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I read it but decided to run mine in as per the manual. Varying the speed/revs within the limits constantly with lots of engine braking, etc.
 

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When I rebuilt the engine in my 240sx I used this guy's break-in instructions and it WORKED really well. The engine compression numbers were great after the first 25 miles and the first oil change.

My decision to use a cheap Chinese turbo is what killed that engine. The turbine blades chipped apart while under boost and went into my engine. Once I pulled the engine apart, the pistons looked great except some scratching along the skirts from the chips getting mixed up in the oil.
 

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always gone with what the manual says. vary rpms and engine speed. let the motor warm all the way up to operating temperature before riding it.
 
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You'll probably find plenty of opinions both for and against this method. I had seen that, too, shortly before I rode my new bike home from the dealer. It's been discussed somewhere on this forum before.

I broke mine in according to the manual, but I was a little bit harder on it than Suzuki recommends. I also did my first oil & filter change at 200 miles, and again at 700 miles. Been using plain old Rotella-T since the first oil change.

RandyO made a very good statement in the last sentence of this post:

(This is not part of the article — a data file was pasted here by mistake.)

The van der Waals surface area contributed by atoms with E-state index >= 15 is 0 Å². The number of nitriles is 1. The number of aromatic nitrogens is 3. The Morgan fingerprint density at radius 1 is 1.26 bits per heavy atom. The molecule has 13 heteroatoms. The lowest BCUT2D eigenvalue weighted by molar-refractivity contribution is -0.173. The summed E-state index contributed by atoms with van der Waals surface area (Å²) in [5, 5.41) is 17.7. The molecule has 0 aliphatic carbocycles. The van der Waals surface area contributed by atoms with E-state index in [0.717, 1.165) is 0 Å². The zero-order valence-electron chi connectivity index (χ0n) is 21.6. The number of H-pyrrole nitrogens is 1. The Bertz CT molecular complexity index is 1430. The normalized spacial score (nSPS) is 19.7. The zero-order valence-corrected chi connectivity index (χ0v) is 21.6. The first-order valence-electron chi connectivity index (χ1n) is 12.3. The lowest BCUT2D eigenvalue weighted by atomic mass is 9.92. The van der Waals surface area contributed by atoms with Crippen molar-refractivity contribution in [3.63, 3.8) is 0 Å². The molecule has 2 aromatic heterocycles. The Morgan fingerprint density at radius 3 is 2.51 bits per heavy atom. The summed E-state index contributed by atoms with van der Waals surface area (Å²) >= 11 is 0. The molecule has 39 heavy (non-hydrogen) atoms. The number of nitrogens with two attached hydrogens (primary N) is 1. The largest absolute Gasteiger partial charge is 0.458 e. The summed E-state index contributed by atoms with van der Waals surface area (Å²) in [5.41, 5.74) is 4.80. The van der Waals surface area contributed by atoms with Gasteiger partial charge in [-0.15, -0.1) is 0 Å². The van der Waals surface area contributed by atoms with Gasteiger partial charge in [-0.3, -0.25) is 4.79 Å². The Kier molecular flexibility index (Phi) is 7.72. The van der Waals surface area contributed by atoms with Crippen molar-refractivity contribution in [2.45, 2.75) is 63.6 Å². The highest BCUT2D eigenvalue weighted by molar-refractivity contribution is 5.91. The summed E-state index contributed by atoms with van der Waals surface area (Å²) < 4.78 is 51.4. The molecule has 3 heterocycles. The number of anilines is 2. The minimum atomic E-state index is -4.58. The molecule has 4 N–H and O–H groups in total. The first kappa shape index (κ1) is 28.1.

http://forum.svrider.com/showpost.php?p=1085461&postcount=7

That post was in this thread:
http://forum.svrider.com/showthread.php?p=1085461
 

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I flogged my gixxer all the way home from the dealership (~70km), then did an oil change.

will I ever know if choosing the mototune method worked better? no. it sure was more fun tho, and if I can say it it was for the better health of my engine then that's just great...:thumbsup:
 

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It comes with a book. Break in by the book takes only a couple of days if you dedicate yourself to learning the bike and riding. 5,000 RPM will get you to 70 MPH on the highway.

Remember that on a motorcycle there are other parts that are wearing in as you ride (the entire transmission, for example). Now I admit I've only been riding and driving for 47 years (had a birthday), but careful break in has always worked for me.
 

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The engineers who designed the bike know best. RTFM (read the F**king manual). If you follow some other screwball's idea and the bike breaks down, you only have yourself to blame. If you follow the manual and the bike breaks down, it's Suzuki's fault.
 
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